After completing the long uphill climb from Presedo to Bruma on our sixth day along the Camino Ingles, we began looking forward to the mostly flat final stages towards Santiago. For day 7, we’d only have to cover a short 6.3 mile stretch of trail with 371ft of elevation gain. Despite the easy day of walking we had to look forward to, we were a little sad. The Camino peregrinas we walked with the day before planned on passing our destination of Ordes, and would go on to Sigueiro. Despite the small break in itineraries, we all exchanged contact information and vowed to meetup in Santiago for a pilgrim celebration in a few days time.
Stage 7 Overview:
Point to Point: Bruma to Ordes
Distance: 6.3 miles / 10.1 km
Elevation Gain: 371ft / 113m
Trail Conditions: Mostly paved roads and sidewalk to begin, followed by a dirt forest path.
Food and Water: Only one on trail food option, so stop there and pack snacks.
End of Day Accommodation: Casa Rural Anton Veiras
Our seventh day on the Camino Ingles started a little later than usual. We took advantage of our short and easy seventh day of walking by sleeping in until 7:30 at our accommodation, Albergue San Lorenzo de Bruma. There is no breakfast service at the albergue, but they did have a coffee vending machine to get my morning started. Once we were all packed up and ready to go, we returned to the only restaurant in town for breakfast, Cafe Casa Graña. I started the day with an americano and tostada, and Julia and Owen had slices of bizcocho.
From the town of Bruma, the Camino Ingles follows a wide asphalt road that passes by farms and sparsely populated residential areas. The skies were once again dry, cloudy, and cool, making for perfect walking weather.
As we reached the town of O Castro, we saw a Falabella horse grazing in an open field. We knew that small horses can be a bit temperamental, but Owen was dead set on saying hello. We approached slowly, and were happy to discover that this miniature equine was quite friendly and fond of people.
At the 2.5 mile mark we reached the small town of O Coto, which is very easy to spot with it’s large stone sculptures and replica brontosaurus! There is also a fascinating archway in O Coto with ascending tractors. We stopped at the local bar, Cafe Bar Uzal, and found out that the artist is a local man, and he pulls the dinosaur on a trailer for local parades.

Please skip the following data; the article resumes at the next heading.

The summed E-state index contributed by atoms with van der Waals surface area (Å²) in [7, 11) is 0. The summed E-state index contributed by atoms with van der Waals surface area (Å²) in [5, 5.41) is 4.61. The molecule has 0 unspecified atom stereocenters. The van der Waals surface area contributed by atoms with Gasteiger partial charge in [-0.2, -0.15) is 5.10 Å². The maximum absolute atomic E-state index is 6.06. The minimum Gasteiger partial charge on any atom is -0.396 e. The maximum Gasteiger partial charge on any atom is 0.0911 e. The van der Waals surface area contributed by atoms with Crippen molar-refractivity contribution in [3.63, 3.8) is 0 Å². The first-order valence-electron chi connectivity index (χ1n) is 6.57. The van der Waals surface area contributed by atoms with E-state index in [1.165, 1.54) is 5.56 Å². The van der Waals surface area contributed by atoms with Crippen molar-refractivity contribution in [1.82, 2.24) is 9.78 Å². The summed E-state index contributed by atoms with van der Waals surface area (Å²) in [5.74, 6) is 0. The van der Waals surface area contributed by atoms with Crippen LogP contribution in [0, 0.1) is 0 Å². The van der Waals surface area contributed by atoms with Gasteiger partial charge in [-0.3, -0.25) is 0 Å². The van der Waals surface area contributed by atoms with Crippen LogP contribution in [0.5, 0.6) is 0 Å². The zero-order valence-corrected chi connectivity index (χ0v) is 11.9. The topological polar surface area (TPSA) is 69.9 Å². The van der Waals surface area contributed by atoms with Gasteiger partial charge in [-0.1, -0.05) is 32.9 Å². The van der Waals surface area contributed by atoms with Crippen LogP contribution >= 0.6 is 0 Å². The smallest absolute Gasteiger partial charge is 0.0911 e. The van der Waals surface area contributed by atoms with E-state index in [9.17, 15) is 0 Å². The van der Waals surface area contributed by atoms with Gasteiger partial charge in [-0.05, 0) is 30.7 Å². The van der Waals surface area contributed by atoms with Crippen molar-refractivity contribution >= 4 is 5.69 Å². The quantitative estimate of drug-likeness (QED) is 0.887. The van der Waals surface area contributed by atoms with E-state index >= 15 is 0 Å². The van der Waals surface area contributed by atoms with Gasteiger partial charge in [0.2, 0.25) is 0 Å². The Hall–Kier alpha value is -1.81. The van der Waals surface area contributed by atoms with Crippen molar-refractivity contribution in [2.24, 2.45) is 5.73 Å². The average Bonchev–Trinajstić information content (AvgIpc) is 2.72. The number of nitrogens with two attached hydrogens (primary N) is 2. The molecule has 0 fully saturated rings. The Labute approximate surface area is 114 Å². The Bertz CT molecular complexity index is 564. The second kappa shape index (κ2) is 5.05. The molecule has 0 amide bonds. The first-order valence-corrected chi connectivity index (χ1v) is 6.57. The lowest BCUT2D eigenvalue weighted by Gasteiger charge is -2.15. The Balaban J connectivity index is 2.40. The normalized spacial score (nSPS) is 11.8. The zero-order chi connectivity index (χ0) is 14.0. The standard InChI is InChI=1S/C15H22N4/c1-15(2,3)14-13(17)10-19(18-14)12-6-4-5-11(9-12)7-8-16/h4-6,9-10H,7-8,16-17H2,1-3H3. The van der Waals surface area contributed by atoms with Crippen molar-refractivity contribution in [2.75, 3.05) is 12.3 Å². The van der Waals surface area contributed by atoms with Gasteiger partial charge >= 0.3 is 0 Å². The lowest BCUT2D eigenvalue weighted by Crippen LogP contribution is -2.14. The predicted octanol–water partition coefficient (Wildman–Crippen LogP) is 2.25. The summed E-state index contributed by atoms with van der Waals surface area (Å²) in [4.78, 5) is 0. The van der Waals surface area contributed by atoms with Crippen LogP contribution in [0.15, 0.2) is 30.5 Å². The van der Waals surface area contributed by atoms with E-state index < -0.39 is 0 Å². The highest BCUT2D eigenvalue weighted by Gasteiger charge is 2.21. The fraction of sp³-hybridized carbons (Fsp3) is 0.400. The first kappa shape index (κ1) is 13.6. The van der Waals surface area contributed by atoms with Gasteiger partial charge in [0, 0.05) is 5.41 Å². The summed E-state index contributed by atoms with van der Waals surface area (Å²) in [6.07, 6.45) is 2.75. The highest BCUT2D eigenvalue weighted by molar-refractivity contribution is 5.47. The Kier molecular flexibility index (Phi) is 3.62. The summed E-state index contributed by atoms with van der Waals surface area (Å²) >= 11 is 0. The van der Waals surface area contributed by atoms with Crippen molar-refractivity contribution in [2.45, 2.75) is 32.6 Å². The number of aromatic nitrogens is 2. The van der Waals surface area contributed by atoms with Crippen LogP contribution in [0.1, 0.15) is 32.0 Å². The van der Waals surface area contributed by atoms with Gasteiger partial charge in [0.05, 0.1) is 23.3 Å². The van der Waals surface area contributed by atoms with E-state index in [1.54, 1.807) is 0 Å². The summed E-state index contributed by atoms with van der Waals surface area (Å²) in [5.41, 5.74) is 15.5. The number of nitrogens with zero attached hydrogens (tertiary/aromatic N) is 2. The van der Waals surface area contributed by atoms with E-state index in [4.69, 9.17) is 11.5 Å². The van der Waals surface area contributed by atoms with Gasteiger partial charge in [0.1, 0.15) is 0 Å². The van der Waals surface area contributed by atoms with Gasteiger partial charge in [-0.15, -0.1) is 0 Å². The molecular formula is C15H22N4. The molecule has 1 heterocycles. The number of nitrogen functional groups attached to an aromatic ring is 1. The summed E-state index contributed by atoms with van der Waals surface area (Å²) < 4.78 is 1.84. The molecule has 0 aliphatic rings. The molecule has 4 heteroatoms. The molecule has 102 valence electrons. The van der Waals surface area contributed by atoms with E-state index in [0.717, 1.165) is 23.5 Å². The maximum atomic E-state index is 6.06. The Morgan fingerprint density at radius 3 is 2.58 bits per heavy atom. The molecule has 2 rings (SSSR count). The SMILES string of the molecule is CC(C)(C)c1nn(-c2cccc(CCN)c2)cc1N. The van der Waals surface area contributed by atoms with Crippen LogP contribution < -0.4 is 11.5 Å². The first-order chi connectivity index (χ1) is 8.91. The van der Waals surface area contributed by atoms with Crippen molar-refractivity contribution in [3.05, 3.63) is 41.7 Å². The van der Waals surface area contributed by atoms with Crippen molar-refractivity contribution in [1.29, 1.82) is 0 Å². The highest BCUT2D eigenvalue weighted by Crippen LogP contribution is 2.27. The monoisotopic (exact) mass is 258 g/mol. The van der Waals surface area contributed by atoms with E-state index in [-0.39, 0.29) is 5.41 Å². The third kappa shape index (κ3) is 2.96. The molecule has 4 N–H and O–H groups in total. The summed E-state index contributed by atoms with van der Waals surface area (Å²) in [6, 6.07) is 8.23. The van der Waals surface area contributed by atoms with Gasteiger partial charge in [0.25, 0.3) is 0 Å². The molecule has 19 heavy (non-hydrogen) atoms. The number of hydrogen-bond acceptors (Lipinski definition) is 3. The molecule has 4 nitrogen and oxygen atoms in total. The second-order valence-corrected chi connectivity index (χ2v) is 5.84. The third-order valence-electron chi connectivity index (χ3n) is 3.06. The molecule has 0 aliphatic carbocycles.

Cafe Bar Uzal was also a great place to stop for a mid morning snack. We all ordered servings of tortilla. I loaded up on coffee as usual, Owen ordered his standard peach juice, and Julia sipped a tea.
The remaining miles from O Coto to Ordes were all downhill, and switched from the main road to a dirt forest road. The weather was still cool and pleasant, and the distance flew by. For the first time on our Camino Ingles journey, Owen mentioned his shoulders being a little sore from carrying pack. I think it was due to his massive effort on the hill climb the day before. Luckily, his pack clipped snuggly into mine and made for an easy handoff.
Just after passing the 6-mile mark for the day, we reached a junction for our accommodation. Right next to the Camino marker signifying 31km left to Santiago was the junction billboard for Casa Rural Anton Veiras. For aspiring pilgrims wanting to stay here along their pilgrimage, the junction is near impossible to miss.
Casa Rural Anton Veiras is one of the most charming accommodations I’ve ever stayed at on a Camino. This old farmhouse is renovated, but the bones have been around for 250 years. Staying here is like walking back in time to see Galicia in the 17th century.
Leaving the Camino Ingles behind, we passed through an iron gate to see the beautiful farmhouse and were instantly greeted by a friendly farmhouse dog. I left Owen and Julia to enjoy the dog, and went inside to checkin. Upon checking in, I could see that Casa Rural Anton Veiras was also a popular place for local parties, as they were hosting a baby shower, a birthday party, and some unknown function at the same time. Having a restaurant, hotel, and 11,000 sq meters of space allow for a lot of flexibility. Somehow, our room was dead silent despite the nearby crowds.
Since our day of walking was rather short, we took quick showers and realized no one was in need of much rest or a nap. To make the most of our day, we decided to head into town to see downtown Ordes. Casa Rural Antón Veiras is in a small village called Outeiro 2km outside of Ordes, so we took a taxi to grab lunch and hit the local Gadis supermercado.
Once we arrived in Ordes, we quickly identified a few top choices for lunch, but Owen quickly decided for us with an order of “Pizza!”. The restaurant, Pizzeria A Quintana, sits on the second floor of a downtown building, and was the perfect place to carb load for our big walk to Sigueiro the following day.
After lunch we visited a nearby Gadis supermarket to pick up some water, juices, and snacks for the trail. Once our bags were full, we called our cab driver back and had him return us to our beautiful accommodations.
For dinner, we decided to eat at the restaurant in Casa Rural Antón Veiras instead of heading back to Ordes, and boy am I glad we did. We started our meal with some shared tapas of Padron Peppers and croquettes. I followed tapas up with a delicious veal dish, Owen had fries and chicken, and Julia got her safe vegetarian order of tortilla.